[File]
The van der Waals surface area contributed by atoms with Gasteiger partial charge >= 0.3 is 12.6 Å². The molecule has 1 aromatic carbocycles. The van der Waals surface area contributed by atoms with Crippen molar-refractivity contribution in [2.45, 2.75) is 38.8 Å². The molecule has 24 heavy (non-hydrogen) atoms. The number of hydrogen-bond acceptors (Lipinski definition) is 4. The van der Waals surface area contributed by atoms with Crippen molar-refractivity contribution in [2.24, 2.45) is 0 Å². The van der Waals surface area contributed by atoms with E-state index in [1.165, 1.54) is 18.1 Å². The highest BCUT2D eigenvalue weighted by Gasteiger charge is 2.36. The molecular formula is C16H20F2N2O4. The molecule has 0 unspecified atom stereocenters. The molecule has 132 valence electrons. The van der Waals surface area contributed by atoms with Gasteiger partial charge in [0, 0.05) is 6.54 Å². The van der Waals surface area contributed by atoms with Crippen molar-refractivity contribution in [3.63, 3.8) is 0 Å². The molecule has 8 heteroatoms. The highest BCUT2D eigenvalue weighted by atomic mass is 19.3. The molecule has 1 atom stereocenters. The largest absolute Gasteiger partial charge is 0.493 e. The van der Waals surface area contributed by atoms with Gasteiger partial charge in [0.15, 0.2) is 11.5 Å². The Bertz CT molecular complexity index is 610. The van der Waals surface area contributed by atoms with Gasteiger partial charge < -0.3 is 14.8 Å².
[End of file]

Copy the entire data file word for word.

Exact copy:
The van der Waals surface area contributed by atoms with Gasteiger partial charge >= 0.3 is 12.6 Å². The molecule has 1 aromatic carbocycles. The van der Waals surface area contributed by atoms with Crippen molar-refractivity contribution in [2.45, 2.75) is 38.8 Å². The molecule has 24 heavy (non-hydrogen) atoms. The number of hydrogen-bond acceptors (Lipinski definition) is 4. The van der Waals surface area contributed by atoms with Crippen molar-refractivity contribution in [2.24, 2.45) is 0 Å². The van der Waals surface area contributed by atoms with E-state index in [1.165, 1.54) is 18.1 Å². The highest BCUT2D eigenvalue weighted by Gasteiger charge is 2.36. The molecular formula is C16H20F2N2O4. The molecule has 0 unspecified atom stereocenters. The molecule has 132 valence electrons. The van der Waals surface area contributed by atoms with Gasteiger partial charge in [0, 0.05) is 6.54 Å². The van der Waals surface area contributed by atoms with Crippen molar-refractivity contribution in [3.63, 3.8) is 0 Å². The molecule has 8 heteroatoms. The highest BCUT2D eigenvalue weighted by atomic mass is 19.3. The molecule has 1 atom stereocenters. The largest absolute Gasteiger partial charge is 0.493 e. The van der Waals surface area contributed by atoms with Gasteiger partial charge in [0.15, 0.2) is 11.5 Å². The Bertz CT molecular complexity index is 610. The van der Waals surface area contributed by atoms with Gasteiger partial charge < -0.3 is 14.8 Å².